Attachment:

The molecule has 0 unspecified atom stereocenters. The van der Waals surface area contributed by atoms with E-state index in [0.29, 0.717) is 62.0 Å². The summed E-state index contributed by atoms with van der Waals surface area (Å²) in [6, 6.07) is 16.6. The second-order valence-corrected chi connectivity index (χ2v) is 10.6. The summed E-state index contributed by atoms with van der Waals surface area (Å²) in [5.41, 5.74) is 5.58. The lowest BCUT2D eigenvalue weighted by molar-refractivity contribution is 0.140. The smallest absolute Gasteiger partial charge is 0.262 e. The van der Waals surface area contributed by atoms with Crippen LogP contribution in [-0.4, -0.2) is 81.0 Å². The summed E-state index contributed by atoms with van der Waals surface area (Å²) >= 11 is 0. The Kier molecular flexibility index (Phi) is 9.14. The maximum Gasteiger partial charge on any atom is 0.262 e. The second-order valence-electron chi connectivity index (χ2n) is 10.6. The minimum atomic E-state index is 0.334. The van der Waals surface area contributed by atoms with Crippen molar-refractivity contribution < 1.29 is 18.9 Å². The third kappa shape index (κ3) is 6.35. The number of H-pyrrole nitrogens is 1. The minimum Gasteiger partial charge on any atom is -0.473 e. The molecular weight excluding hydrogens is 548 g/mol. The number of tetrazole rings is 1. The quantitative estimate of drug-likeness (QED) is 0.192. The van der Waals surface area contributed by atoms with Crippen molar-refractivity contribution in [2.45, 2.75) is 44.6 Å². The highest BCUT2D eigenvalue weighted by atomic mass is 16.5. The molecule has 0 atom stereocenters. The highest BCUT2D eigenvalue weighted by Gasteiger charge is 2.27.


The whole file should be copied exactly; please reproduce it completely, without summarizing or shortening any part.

The molecule has 0 unspecified atom stereocenters. The van der Waals surface area contributed by atoms with E-state index in [0.29, 0.717) is 62.0 Å². The summed E-state index contributed by atoms with van der Waals surface area (Å²) in [6, 6.07) is 16.6. The second-order valence-corrected chi connectivity index (χ2v) is 10.6. The summed E-state index contributed by atoms with van der Waals surface area (Å²) in [5.41, 5.74) is 5.58. The lowest BCUT2D eigenvalue weighted by molar-refractivity contribution is 0.140. The smallest absolute Gasteiger partial charge is 0.262 e. The van der Waals surface area contributed by atoms with Crippen LogP contribution in [-0.4, -0.2) is 81.0 Å². The summed E-state index contributed by atoms with van der Waals surface area (Å²) >= 11 is 0. The Kier molecular flexibility index (Phi) is 9.14. The maximum Gasteiger partial charge on any atom is 0.262 e. The second-order valence-electron chi connectivity index (χ2n) is 10.6. The minimum atomic E-state index is 0.334. The van der Waals surface area contributed by atoms with Crippen molar-refractivity contribution < 1.29 is 18.9 Å². The third kappa shape index (κ3) is 6.35. The number of H-pyrrole nitrogens is 1. The minimum Gasteiger partial charge on any atom is -0.473 e. The molecular weight excluding hydrogens is 548 g/mol. The number of tetrazole rings is 1. The quantitative estimate of drug-likeness (QED) is 0.192. The van der Waals surface area contributed by atoms with Crippen molar-refractivity contribution in [2.45, 2.75) is 44.6 Å². The highest BCUT2D eigenvalue weighted by atomic mass is 16.5. The molecule has 0 atom stereocenters. The highest BCUT2D eigenvalue weighted by Gasteiger charge is 2.27.